Mercury and Stable Isotopes in Common Terns (Sterna Hirundo) from the St. Lawrence River: A Comparison Between Breeding and Winter Habitats

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Baird, Christopher
Mercury , Common Terns , Ecotoxicology , Isotopes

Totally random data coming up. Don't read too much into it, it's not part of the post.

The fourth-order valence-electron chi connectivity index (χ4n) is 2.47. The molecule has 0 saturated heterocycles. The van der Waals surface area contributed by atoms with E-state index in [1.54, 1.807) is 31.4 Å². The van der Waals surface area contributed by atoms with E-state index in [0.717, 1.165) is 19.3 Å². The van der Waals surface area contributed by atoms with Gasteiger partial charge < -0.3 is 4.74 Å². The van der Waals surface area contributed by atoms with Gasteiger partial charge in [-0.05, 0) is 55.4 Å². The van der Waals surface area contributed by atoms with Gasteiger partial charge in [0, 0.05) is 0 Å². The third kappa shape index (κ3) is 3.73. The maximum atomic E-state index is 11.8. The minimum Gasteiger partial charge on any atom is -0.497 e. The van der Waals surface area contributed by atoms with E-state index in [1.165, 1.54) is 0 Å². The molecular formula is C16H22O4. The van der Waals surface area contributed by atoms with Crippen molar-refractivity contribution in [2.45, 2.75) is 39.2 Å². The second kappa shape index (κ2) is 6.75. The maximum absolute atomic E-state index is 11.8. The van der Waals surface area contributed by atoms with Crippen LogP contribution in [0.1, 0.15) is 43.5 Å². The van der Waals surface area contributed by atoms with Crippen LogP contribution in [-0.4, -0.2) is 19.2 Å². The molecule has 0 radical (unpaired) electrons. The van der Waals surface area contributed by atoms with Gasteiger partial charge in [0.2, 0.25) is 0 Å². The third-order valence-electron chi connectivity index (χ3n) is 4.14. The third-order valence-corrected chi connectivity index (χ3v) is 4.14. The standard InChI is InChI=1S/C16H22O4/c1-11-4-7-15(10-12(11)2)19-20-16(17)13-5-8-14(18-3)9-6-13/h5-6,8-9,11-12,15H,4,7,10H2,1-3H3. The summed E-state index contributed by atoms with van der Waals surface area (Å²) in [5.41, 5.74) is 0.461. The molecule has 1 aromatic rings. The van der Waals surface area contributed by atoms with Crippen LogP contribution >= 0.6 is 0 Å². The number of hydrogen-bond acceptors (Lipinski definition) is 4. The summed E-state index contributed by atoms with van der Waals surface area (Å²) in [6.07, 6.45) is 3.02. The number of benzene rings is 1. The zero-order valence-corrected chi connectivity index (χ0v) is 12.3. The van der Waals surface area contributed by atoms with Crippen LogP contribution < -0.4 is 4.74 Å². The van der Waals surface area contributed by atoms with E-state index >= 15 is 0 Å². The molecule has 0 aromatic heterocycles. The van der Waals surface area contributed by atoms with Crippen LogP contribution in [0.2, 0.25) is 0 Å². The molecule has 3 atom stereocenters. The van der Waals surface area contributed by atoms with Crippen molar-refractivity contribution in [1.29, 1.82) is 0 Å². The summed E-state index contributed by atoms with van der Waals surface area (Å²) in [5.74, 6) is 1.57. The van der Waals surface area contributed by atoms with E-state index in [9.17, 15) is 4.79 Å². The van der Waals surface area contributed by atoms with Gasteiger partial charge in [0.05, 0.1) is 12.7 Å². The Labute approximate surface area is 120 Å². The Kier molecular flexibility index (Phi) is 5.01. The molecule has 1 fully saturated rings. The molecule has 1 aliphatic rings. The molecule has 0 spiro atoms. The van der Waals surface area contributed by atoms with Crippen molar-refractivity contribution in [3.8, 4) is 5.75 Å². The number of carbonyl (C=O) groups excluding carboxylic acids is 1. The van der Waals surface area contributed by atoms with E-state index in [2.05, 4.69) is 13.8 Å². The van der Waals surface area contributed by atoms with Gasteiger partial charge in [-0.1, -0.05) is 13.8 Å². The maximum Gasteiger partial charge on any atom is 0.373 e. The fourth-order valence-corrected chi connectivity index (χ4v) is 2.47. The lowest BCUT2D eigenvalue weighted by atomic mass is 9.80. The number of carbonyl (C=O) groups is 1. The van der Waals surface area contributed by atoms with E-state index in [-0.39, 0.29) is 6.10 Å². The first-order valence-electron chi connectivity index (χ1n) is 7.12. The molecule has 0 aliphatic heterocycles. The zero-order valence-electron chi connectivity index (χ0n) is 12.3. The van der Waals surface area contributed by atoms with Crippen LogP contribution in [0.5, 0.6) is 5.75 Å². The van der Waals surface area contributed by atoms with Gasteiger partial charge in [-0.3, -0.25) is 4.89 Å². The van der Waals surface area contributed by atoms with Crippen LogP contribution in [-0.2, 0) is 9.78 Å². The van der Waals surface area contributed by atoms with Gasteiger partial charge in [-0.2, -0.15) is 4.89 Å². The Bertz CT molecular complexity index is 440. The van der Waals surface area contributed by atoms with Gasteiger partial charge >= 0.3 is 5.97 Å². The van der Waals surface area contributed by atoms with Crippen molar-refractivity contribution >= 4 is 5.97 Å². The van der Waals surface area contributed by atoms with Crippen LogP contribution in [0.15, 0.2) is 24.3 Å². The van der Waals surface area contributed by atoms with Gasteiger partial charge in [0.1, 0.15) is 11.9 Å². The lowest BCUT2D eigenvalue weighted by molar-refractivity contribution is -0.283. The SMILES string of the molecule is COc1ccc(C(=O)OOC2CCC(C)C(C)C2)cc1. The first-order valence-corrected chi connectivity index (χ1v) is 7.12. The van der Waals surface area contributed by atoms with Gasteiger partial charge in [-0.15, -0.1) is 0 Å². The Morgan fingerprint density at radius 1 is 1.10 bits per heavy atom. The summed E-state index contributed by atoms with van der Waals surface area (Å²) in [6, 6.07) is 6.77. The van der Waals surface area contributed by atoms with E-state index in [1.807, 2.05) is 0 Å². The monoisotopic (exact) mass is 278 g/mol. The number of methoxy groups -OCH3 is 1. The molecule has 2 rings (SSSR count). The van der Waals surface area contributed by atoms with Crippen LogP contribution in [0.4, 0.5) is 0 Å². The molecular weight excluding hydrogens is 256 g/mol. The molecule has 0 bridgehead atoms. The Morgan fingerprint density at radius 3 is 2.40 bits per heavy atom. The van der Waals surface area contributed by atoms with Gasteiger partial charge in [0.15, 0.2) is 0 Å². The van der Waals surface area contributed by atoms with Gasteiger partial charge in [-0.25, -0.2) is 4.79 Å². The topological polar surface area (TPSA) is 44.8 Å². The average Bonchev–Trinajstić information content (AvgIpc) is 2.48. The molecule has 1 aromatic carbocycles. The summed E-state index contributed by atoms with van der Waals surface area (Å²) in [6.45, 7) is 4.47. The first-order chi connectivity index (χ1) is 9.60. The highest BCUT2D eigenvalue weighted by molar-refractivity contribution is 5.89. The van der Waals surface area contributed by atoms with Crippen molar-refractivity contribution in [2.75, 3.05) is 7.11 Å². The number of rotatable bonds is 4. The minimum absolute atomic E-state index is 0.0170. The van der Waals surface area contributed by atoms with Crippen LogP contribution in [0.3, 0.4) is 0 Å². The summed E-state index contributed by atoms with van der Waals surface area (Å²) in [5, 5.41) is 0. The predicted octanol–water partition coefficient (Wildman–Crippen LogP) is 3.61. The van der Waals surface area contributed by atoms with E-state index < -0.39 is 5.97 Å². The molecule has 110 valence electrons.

The Common tern (Sterna hirundo) is considered a sentinel wildlife species for monitoring mercury (Hg) and other contaminants within the St. Lawrence River Cornwall/Massena Areas of Concern (AOC). Here, I investigate the relationship between Hg bioaccumulation and diet using stable isotopes of carbon (δ13C) and nitrogen (δ15N) in adult and chick Common terns from three colonies along a 160 km transect of the upper St. Lawrence River. The foraging range of the colony furthest downstream (EMC) includes both the Massena and Cornwall AOC’s while the two upstream colonies (213 and Ice) are more removed from known point sources of Hg. I also sampled winter- and summer-grown breast feathers to compare diet and Hg exposure on the terns’ breeding ground vs. the terns’ wintering grounds. Hg exposure in summer-grown feathers was significantly higher than Hg exposure in winter grown feathers. Stable carbon (δ13C) and nitrogen (δ15N) isotopes revealed a switch from a marine-based diet during the winter months to a freshwater-based diet on the breeding grounds. Among colonies in summer-grown and chick feathers, the only significant difference in total mercury (THg) exposure was found in chick feathers where Hg was significantly lower at 213 than Ice – both of which are upstream from the AOC’s. However, THg was negatively correlated with δ13C in both winter and summer feathers, and the most parsimonious multi-regression model for winter and summer feathers indicated that δ13C explains 24 and 25% of the variation in Hg exposure, respectively. This suggests terns foraging offshore bioaccumulate more Hg than individuals foraging inshore or in freshwater (winter feathers), and that during the breeding period, terns foraging in pelagic habitats bioaccumulate more Hg than terns foraging in littoral habitats (summer feathers). For the upper St. Lawrence River, these results provide strong evidence that foraging habitat is more important than colony location in determining Hg exposure in a top trophic consumer.
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